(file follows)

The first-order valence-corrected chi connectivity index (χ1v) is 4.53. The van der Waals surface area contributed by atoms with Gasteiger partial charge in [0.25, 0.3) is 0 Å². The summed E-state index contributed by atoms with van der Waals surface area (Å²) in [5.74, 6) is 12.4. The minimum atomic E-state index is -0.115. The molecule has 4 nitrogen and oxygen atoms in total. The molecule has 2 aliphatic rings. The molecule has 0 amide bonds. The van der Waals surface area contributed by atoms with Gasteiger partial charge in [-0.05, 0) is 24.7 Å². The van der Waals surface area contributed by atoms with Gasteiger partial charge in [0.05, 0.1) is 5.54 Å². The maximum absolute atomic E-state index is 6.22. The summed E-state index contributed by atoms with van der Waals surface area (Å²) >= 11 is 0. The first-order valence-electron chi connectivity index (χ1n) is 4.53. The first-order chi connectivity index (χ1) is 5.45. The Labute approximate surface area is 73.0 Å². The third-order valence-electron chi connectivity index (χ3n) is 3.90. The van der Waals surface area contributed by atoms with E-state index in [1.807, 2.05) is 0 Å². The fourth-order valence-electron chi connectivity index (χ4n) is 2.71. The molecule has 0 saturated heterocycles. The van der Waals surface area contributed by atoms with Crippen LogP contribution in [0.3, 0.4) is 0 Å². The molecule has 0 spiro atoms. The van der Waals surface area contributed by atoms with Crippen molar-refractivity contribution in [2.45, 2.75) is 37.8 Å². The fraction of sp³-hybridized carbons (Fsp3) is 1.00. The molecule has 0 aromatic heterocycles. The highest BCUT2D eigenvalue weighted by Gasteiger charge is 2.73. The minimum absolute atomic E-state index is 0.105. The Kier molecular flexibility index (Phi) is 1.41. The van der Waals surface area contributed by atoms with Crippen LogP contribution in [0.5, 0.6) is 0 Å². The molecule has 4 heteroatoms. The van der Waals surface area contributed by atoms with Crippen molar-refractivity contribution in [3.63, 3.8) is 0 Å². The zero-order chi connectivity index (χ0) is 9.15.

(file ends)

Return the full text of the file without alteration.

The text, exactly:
The first-order valence-corrected chi connectivity index (χ1v) is 4.53. The van der Waals surface area contributed by atoms with Gasteiger partial charge in [0.25, 0.3) is 0 Å². The summed E-state index contributed by atoms with van der Waals surface area (Å²) in [5.74, 6) is 12.4. The minimum atomic E-state index is -0.115. The molecule has 4 nitrogen and oxygen atoms in total. The molecule has 2 aliphatic rings. The molecule has 0 amide bonds. The van der Waals surface area contributed by atoms with Gasteiger partial charge in [-0.05, 0) is 24.7 Å². The van der Waals surface area contributed by atoms with Gasteiger partial charge in [0.05, 0.1) is 5.54 Å². The maximum absolute atomic E-state index is 6.22. The summed E-state index contributed by atoms with van der Waals surface area (Å²) >= 11 is 0. The first-order valence-electron chi connectivity index (χ1n) is 4.53. The first-order chi connectivity index (χ1) is 5.45. The Labute approximate surface area is 73.0 Å². The third-order valence-electron chi connectivity index (χ3n) is 3.90. The van der Waals surface area contributed by atoms with E-state index in [1.807, 2.05) is 0 Å². The fourth-order valence-electron chi connectivity index (χ4n) is 2.71. The molecule has 0 saturated heterocycles. The van der Waals surface area contributed by atoms with Crippen LogP contribution in [0.3, 0.4) is 0 Å². The molecule has 0 spiro atoms. The van der Waals surface area contributed by atoms with Crippen molar-refractivity contribution in [2.45, 2.75) is 37.8 Å². The fraction of sp³-hybridized carbons (Fsp3) is 1.00. The molecule has 0 aromatic heterocycles. The highest BCUT2D eigenvalue weighted by Gasteiger charge is 2.73. The minimum absolute atomic E-state index is 0.105. The Kier molecular flexibility index (Phi) is 1.41. The van der Waals surface area contributed by atoms with Crippen LogP contribution in [0.5, 0.6) is 0 Å². The molecule has 4 heteroatoms. The van der Waals surface area contributed by atoms with Crippen molar-refractivity contribution in [3.63, 3.8) is 0 Å². The zero-order chi connectivity index (χ0) is 9.15.